|MassDOT Secretary Praises Massive Road Reconstruction in Dalton|
|By Andy McKeever, iBerkshires Staff|
02:01PM / Friday, July 21, 2017
|MassDOT Secretary Stephanie Pollack joined local MassDOT and elected officials to get an update on the $10.5 million reconstruction project.|
Pollack praised the adoption of a Complete Streets design in the project. The secretary says she wants road projects to include bicycle lanes and renovated sidewalks to accommodate all modes of transportation.
DALTON, Mass. — MassDOT Secretary Stephanie Pollack says the massive $10.5 million reconstruction of East Housatonic Street is a perfect example of what the state wants to see.
The project has been in the works for years and finally began construction in March 2016. It is on pace to be completed in October, with punch list items being completed in the spring.
It entails everything the state Department of Transportation would like to see in a road project.
"The investment we are making and Dalton is making together is going to mean that a road that was in really bad shape and needed to be fixed for a very long time is now getting fixed. When it is done, it is really done. The road is better, the sidewalk is better, the drainage was terrible and homeowners who lived on the street were getting water running off our road and into their property," Pollack said on Friday after touring the construction site.
State and federal funds were used for the road and sidewalk portion of the project, while the town put up funds to redo the drainage system underneath, install new water lines, and extend the sewer system while the road was dug up. Pollack said after a massive road reconstruction, it is difficult to go back in and dig it all up to add the underground infrastructure later, so coordinating that to be done during the project is key to making sure it is done right.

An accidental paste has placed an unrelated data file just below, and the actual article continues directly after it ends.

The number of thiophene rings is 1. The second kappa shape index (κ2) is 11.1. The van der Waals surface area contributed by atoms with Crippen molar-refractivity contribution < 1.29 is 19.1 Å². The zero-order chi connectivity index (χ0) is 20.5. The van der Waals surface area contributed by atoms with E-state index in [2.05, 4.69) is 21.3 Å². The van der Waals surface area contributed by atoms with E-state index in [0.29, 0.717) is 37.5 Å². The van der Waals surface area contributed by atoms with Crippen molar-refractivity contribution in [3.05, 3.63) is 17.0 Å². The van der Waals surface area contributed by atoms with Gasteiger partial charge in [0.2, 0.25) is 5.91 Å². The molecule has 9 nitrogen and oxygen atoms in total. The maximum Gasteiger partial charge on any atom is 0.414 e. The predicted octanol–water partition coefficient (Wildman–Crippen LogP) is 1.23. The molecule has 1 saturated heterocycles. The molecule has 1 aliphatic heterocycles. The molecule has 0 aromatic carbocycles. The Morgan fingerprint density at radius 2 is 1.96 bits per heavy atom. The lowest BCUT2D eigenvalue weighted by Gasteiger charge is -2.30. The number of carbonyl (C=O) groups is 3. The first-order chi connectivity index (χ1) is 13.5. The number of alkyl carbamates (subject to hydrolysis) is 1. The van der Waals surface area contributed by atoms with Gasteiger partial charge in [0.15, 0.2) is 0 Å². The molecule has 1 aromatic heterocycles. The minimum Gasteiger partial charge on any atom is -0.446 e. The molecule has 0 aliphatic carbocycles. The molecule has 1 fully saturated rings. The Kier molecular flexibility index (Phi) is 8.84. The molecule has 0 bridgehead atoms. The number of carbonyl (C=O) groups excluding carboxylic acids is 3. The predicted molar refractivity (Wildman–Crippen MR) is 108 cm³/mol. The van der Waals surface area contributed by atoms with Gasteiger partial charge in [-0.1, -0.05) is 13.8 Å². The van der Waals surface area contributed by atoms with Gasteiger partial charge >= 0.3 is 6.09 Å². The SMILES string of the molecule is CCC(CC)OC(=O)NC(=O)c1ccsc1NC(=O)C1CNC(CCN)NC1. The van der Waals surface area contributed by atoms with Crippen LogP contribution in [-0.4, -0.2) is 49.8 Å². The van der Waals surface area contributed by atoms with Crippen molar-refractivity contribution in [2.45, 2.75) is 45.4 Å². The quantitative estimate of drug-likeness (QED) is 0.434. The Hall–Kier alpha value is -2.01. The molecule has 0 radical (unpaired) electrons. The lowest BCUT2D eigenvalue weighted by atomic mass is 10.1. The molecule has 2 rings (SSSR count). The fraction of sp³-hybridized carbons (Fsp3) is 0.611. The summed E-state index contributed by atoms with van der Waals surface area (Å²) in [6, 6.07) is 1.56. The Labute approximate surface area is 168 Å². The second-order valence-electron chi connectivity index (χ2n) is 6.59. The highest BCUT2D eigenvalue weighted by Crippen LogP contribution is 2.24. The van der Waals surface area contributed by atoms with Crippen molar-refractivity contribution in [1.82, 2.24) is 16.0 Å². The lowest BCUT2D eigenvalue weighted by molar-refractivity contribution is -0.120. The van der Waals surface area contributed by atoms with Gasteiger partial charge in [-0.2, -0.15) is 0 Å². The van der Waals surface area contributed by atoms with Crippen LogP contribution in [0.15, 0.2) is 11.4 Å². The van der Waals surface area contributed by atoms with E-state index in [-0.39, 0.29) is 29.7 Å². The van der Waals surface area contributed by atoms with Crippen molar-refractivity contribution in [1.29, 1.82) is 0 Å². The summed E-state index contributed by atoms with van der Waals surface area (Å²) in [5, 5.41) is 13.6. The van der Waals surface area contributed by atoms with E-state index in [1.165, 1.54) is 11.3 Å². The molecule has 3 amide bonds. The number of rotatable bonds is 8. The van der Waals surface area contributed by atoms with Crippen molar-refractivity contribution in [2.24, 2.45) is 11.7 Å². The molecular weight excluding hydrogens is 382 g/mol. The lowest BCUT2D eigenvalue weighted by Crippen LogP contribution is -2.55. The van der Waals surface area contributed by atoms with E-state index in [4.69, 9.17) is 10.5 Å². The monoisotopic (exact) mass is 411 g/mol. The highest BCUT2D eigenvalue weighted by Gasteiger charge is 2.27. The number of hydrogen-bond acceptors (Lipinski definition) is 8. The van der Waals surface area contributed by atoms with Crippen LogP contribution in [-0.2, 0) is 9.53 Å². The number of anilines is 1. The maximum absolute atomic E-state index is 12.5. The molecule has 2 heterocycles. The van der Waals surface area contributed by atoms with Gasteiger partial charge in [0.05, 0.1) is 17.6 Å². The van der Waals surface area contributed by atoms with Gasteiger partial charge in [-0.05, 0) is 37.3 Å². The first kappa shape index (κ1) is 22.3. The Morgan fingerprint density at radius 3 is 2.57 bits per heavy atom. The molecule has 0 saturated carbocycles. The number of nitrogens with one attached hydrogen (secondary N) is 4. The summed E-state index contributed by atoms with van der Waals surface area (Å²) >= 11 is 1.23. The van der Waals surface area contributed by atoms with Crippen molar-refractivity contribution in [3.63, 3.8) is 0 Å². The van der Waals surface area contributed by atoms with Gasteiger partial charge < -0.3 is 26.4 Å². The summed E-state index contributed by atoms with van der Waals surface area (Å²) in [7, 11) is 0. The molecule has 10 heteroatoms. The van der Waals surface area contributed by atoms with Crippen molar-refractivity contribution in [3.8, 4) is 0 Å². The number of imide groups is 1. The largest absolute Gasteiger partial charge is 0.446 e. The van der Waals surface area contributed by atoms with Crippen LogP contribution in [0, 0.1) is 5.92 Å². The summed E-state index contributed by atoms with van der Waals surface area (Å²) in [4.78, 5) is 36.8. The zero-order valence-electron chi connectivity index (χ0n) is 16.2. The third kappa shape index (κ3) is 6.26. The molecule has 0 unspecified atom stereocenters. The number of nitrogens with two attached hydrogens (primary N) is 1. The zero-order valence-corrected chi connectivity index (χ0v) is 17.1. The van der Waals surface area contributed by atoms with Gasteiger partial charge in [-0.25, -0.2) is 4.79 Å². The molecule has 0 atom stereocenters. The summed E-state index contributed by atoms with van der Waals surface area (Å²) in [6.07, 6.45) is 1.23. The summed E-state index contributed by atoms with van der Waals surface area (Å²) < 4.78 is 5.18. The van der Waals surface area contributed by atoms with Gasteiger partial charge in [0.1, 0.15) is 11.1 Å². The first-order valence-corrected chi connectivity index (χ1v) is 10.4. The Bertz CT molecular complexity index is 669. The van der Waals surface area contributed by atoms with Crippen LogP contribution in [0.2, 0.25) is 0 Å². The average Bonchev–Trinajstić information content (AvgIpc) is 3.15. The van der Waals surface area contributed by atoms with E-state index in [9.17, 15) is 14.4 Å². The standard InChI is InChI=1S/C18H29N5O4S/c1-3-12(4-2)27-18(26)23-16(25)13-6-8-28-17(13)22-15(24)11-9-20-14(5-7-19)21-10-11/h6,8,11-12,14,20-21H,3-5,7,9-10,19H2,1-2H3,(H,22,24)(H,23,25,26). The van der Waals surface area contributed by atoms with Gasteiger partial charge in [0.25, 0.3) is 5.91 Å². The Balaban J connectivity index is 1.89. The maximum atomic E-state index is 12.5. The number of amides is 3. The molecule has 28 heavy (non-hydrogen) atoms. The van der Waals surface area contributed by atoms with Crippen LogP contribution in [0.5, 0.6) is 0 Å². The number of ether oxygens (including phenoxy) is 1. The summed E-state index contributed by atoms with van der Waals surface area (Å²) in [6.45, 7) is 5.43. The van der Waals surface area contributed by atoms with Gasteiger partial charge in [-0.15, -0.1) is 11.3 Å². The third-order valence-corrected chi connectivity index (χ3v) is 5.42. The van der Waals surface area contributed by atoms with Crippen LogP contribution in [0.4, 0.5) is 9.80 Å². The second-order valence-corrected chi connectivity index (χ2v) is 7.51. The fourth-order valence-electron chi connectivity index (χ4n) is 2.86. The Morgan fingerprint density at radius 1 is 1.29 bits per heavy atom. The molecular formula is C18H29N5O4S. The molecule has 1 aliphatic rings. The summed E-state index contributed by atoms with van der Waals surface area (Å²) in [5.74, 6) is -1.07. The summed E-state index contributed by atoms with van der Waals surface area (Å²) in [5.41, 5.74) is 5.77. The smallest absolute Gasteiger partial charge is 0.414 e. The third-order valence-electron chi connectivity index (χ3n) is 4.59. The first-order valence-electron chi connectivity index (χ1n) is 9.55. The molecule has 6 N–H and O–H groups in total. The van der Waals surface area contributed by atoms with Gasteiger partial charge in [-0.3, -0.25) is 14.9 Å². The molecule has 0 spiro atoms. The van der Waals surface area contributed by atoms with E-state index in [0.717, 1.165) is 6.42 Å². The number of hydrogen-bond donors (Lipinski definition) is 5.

State Rep. Paul Mark, D-Peru, said he's been working with the town for years to tackle the needs on the 1.9-mile stretch of roadway.
"This is an important thoroughfare and there are a lot of businesses on this road, including Crane Paper. There is a lot of truck traffic, there are a lot of people who use it as a short cut — I used to use it as a short cut a lot until the construction started — but it has been a project that has been a long time in the works," Mark said.
The project also incorporates MassDOT's Complete Streets concept. The state has placed a greater emphasis on building roads that include bicycle lanes and sidewalks to accommodate all forms of transportation.
"When we build transportation infrastructure, we really need to think about everyone who is using it. The majority of people who are going to use a road like this are in fact going to be in a car. But there are families who live here, their kids are going to school down there, those kids are going to be walking," Pollack said.
Pollack says if highway engineers can't find a way to add those pieces to the design, then the project needs her personal approval.
"Our design engineers, if they have a project that they really think that they can't, I, as the secretary, actually sign off on every case we don't do pedestrian and bicycle to push us to think outside of the box, can we find a way?" Pollack said.
Dalton received a $400,000 grant from the state's Complete Streets program. Pollack said the grant program is designed to pay the extra costs of sidewalks and bicycle lanes for the towns when a municipality is looking at its own reconstruction projects.